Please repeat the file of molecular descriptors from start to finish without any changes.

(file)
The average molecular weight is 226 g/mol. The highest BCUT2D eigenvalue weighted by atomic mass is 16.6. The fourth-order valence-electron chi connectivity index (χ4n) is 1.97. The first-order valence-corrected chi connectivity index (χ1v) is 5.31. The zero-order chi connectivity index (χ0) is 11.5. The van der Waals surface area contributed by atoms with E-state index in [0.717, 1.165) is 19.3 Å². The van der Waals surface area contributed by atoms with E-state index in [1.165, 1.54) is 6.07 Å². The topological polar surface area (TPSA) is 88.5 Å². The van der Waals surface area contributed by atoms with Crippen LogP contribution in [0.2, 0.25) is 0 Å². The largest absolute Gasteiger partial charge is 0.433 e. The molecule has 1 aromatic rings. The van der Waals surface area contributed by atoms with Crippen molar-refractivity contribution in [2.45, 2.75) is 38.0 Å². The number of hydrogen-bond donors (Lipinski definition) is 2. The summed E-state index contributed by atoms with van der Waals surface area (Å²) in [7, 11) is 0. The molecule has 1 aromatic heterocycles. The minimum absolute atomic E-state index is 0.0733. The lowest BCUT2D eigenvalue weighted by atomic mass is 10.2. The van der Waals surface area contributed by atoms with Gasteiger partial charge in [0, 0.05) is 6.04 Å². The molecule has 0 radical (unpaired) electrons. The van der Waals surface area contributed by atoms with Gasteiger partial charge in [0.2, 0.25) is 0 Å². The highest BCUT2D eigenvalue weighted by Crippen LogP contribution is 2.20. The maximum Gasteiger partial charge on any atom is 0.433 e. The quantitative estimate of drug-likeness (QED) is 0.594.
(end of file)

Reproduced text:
The average molecular weight is 226 g/mol. The highest BCUT2D eigenvalue weighted by atomic mass is 16.6. The fourth-order valence-electron chi connectivity index (χ4n) is 1.97. The first-order valence-corrected chi connectivity index (χ1v) is 5.31. The zero-order chi connectivity index (χ0) is 11.5. The van der Waals surface area contributed by atoms with E-state index in [0.717, 1.165) is 19.3 Å². The van der Waals surface area contributed by atoms with E-state index in [1.165, 1.54) is 6.07 Å². The topological polar surface area (TPSA) is 88.5 Å². The van der Waals surface area contributed by atoms with Crippen LogP contribution in [0.2, 0.25) is 0 Å². The largest absolute Gasteiger partial charge is 0.433 e. The molecule has 1 aromatic rings. The van der Waals surface area contributed by atoms with Crippen molar-refractivity contribution in [2.45, 2.75) is 38.0 Å². The number of hydrogen-bond donors (Lipinski definition) is 2. The summed E-state index contributed by atoms with van der Waals surface area (Å²) in [7, 11) is 0. The molecule has 1 aromatic heterocycles. The minimum absolute atomic E-state index is 0.0733. The lowest BCUT2D eigenvalue weighted by atomic mass is 10.2. The van der Waals surface area contributed by atoms with Gasteiger partial charge in [0, 0.05) is 6.04 Å². The molecule has 0 radical (unpaired) electrons. The van der Waals surface area contributed by atoms with Gasteiger partial charge in [0.2, 0.25) is 0 Å². The highest BCUT2D eigenvalue weighted by Crippen LogP contribution is 2.20. The maximum Gasteiger partial charge on any atom is 0.433 e. The quantitative estimate of drug-likeness (QED) is 0.594.